Stan Laurel (born Arthur Stanley Jefferson; 16 June 1890 – 23 February 1965) was an English comic actor, writer, and film director who was part of the comedy duo Laurel and Hardy. He appeared with his comedy partner Oliver Hardy in 107 short films, feature films, and cameo roles.
Laurel began his career in music hall, where he developed a number of his standard comic devices, including the bowler hat, the deep comic gravity, and the nonsensical understatement. His performances polished his skills at pantomime and music hall sketches. He was a member of “Fred Karno‘s Army”, where he was Charlie Chaplin‘s understudy. He and Chaplin arrived in the United States on the same ship from the United Kingdom with the Karno troupe. Laurel began his film career in 1917 and made his final appearance in 1951. He appeared with his comic partner Oliver Hardy in the film short The Lucky Dog in 1921, although they did not become an official team until late 1927. He then appeared exclusively with Hardy until retiring following his comedy partner’s death in 1957.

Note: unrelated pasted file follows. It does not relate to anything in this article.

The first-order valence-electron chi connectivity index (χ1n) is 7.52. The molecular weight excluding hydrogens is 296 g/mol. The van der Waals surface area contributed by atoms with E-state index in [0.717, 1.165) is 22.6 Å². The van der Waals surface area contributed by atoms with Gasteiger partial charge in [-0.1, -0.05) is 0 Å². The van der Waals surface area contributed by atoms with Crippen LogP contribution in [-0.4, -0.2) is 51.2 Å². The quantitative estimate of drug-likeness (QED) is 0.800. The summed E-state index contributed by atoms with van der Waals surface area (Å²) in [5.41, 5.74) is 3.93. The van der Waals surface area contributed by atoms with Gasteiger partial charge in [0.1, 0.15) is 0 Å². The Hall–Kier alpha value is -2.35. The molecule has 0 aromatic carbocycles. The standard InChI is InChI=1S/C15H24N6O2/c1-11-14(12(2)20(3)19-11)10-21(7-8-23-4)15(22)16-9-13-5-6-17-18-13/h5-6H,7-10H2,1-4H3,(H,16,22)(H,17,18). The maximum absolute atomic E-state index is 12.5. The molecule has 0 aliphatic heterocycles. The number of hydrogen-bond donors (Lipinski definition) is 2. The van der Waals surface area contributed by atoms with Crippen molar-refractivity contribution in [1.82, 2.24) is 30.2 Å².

In 1960, Laurel was given an Academy Honorary Award for his pioneering work in comedy, and he has a star on the Hollywood Walk of Fame at 7021 Hollywood Boulevard. Laurel and Hardy were ranked top among best double acts and seventh overall in a 2005 UK poll to find the Comedians’ Comedian. In 2019, Laurel topped a list of the greatest British comedians compiled by a panel on the television channel Gold. In 2009, a bronze statue of the duo was unveiled in Laurel’s home town of Ulverston. (Source)